Truth be told, I saw this movie quite some time ago, but realizing I didn't want to ever watch it again, I wrote this entry back in April and sat on it till I caught up with myself*.
*I have since watched this movie again.
James Woods is a vampire hunter. Not only that, he was raised by the Catholic Church to be their premier vampire hunter; it's a little known fact that vampires exist, and the church has been slaying them since the 14th century. After finding and killing all the vamps in a nest, James Woods is somewhat perturbed that he failed to find the Master, the lead vampire. That night, the Master rises and arrives at James Woods' motel where he and his crew are partying. The master kills everyone, sparing Daniel Baldwin and James Woods, and bites one of the hookers. Also, he seems to know James Woods' name, for some reason. The prospect of having been sold out is a little disconcerting, but it takes a back seat to James Woods' vampire hunting. Using the hooker as a kind of remote sensor, James Woods and Daniel Baldwin zero in on the Master. With the help of a priest, the pair learn that this particular vampire happens to be the first vampire, and worse yet, was accidentally created by the church in an exorcism gone wrong. Valek, the Master of master vampires, is now searching for a special cross that will immunize him against sunlight. It's up to James Woods to stop this evil!
Sounds promising, I know. It's based on a book, which I'm unlikely to ever read, so I'll never know if the story is really all that good. The film, however, in spite of having a lot going for it, is actually kind of dull. Even the action lacks, well, action. It's almost as if John Carpenter was already bored with the film before he started making it. I myself got bored watching it. It wasn't so much the watered-down action or the even more watered-down Daniel Baldwin, it was the overly simplified plot.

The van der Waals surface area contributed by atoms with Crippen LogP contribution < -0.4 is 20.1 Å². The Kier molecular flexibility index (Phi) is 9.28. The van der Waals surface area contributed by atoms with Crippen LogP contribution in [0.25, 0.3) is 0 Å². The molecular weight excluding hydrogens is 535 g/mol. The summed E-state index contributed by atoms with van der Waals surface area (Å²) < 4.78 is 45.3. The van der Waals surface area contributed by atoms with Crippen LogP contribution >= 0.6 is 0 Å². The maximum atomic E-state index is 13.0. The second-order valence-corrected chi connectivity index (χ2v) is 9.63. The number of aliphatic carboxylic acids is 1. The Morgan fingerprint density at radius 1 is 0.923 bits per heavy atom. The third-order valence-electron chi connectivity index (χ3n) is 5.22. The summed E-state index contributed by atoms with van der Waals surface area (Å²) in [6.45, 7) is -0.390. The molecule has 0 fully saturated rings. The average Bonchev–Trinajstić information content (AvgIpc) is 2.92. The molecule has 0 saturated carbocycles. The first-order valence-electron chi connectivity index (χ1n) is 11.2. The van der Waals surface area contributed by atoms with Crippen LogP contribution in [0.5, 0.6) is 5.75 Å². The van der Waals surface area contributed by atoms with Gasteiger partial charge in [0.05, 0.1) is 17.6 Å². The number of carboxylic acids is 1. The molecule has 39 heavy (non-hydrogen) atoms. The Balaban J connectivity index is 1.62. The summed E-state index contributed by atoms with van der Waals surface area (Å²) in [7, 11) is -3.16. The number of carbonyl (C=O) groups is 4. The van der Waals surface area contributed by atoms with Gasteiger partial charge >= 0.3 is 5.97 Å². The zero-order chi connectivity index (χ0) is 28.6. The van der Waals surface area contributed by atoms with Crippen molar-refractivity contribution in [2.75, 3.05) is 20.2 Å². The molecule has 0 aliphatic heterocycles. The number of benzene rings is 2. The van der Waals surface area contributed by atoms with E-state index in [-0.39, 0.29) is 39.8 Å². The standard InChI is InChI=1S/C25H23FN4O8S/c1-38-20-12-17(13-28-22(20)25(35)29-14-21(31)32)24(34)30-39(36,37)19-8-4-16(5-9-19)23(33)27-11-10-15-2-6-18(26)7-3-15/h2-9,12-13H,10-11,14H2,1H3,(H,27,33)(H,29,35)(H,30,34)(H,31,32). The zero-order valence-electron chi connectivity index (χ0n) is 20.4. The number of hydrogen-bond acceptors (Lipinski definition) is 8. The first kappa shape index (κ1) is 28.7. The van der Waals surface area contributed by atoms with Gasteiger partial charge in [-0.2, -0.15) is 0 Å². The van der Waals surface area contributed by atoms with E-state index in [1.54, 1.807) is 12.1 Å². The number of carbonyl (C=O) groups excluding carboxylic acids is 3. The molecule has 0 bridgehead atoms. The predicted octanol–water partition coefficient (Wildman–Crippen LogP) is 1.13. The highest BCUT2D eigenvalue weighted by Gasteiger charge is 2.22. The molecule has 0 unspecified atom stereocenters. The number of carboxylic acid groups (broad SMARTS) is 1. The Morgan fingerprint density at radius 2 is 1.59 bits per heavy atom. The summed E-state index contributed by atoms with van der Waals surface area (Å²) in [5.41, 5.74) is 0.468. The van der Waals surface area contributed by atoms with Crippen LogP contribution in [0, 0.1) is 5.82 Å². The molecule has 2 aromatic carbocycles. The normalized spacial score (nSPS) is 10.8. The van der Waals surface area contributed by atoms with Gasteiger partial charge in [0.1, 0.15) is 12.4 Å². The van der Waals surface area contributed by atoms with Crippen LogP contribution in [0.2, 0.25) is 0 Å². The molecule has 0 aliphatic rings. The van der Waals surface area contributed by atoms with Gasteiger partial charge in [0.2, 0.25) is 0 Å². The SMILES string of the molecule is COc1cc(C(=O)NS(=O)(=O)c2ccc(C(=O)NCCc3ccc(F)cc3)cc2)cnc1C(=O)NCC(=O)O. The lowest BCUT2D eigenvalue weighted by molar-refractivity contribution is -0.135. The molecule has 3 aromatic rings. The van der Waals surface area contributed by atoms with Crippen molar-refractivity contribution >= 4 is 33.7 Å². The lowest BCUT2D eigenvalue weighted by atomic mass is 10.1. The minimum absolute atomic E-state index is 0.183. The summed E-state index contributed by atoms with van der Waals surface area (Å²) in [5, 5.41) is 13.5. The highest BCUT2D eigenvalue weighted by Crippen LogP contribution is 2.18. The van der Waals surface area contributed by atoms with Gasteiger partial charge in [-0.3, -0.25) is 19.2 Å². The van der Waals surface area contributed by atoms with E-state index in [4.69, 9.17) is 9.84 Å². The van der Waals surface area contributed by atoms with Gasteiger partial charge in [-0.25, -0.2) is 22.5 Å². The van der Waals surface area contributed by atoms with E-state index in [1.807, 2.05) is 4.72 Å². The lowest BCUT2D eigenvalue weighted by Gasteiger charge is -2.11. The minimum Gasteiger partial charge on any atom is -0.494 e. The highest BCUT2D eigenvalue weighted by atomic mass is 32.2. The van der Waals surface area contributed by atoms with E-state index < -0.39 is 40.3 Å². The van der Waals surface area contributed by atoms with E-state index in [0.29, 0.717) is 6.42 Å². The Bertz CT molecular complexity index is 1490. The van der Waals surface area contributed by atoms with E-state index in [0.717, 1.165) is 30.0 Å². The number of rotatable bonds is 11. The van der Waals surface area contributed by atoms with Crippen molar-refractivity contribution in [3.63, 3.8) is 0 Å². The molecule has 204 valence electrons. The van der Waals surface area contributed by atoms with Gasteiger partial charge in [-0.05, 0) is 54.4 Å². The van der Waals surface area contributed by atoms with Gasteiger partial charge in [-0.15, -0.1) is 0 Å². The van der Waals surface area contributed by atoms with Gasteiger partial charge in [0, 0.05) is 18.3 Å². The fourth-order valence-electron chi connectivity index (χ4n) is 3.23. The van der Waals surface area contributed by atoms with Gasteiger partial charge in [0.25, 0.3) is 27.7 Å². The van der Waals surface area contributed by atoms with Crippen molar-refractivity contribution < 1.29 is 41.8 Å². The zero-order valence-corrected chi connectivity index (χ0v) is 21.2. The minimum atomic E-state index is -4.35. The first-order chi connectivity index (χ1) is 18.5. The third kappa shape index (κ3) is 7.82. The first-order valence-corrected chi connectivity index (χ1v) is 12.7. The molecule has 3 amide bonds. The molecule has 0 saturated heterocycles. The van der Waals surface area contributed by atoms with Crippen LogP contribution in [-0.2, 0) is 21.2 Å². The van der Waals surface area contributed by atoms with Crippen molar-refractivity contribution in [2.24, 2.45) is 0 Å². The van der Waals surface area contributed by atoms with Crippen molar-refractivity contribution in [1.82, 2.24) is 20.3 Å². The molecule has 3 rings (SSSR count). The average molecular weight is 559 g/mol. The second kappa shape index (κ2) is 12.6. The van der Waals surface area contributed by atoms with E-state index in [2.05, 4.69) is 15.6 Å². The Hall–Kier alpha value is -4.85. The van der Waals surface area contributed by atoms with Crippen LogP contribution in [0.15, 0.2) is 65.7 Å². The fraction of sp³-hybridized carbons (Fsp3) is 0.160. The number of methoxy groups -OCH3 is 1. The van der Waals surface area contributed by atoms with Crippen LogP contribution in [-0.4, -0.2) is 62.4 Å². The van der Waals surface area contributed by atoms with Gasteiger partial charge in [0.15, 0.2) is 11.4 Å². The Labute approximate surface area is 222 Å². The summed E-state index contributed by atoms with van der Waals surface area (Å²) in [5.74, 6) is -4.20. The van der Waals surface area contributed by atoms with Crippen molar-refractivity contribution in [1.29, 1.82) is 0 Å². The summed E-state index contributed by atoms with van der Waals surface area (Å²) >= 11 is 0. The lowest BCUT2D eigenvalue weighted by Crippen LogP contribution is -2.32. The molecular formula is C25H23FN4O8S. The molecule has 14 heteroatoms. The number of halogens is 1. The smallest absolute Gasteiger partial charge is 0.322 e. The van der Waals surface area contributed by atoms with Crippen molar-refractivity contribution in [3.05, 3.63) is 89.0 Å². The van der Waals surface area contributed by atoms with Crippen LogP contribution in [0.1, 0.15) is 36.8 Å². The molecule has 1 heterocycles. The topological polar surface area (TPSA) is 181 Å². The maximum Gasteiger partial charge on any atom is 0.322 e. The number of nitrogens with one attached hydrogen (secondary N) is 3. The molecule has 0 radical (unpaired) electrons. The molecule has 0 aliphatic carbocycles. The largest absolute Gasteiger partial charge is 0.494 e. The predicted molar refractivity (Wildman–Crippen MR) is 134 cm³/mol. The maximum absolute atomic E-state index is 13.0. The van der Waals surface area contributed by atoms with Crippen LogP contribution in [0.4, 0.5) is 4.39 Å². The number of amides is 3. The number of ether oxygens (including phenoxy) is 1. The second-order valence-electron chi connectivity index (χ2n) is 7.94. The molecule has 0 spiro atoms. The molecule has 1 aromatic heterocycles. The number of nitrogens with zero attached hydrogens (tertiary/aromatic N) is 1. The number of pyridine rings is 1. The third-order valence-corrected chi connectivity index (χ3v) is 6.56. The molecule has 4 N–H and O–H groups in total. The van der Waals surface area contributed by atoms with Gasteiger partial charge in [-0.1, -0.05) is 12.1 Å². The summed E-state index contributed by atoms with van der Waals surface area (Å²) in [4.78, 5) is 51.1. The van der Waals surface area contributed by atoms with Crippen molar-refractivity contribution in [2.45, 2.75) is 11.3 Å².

First of all, and I've already alluded to this, James Woods has been sold down the river. This doesn't bother him nearly as much as it should. Secondly, both James Woods and Valek come into knowledge way too easily. There are no obstacles in their way, no struggles to learn more about themselves and each other. The two adversaries literally follow a map to their final destination. The story has a lot of down time and the plot is uniformly (read: slowly) paced. However, you don't get the feeling, like with Memoirs, that a lot of the action is happening between scenes. Rather, everything in Vampires happens on screen--it's just that not a lot happens in this movie.
Vampires has some of the look of and a lot of the sound of From Dusk Till Dawn, but none of the feel. James Woods quips from time to time, but the jokes seem out of place. The film takes itself much to seriously for boner jokes, and because James Woods is the only one who fires off the occasional one-liner, the humour is lopsided and end up falling flat.
*Upon second viewing, I've reassessed the humour and found the movie to be kind of funny. I think this is due entirely to James Woods doing his best to lighten the mood with his constant swearing, tough guy attitude, and off the cuff penis jokes.
A later entry in the John Carpenter catalog, Vampires is really more boring than crazy. On the plus side, it does feature a dig at Anne Rice: "[Vampires are] not romantic. Its not like they're a bunch of fuckin' fags hoppin' around in rented formal wear and seducing everybody in sight with cheesy Euro-trash accents." Considering the film is so bizarre and Carpentery-yet-not, and co-stars a Baldwin, I have to side with crazy. And you'd have to be crazy to make a vampire movie boring.
craze-o-meter: 3.5, boring but nuts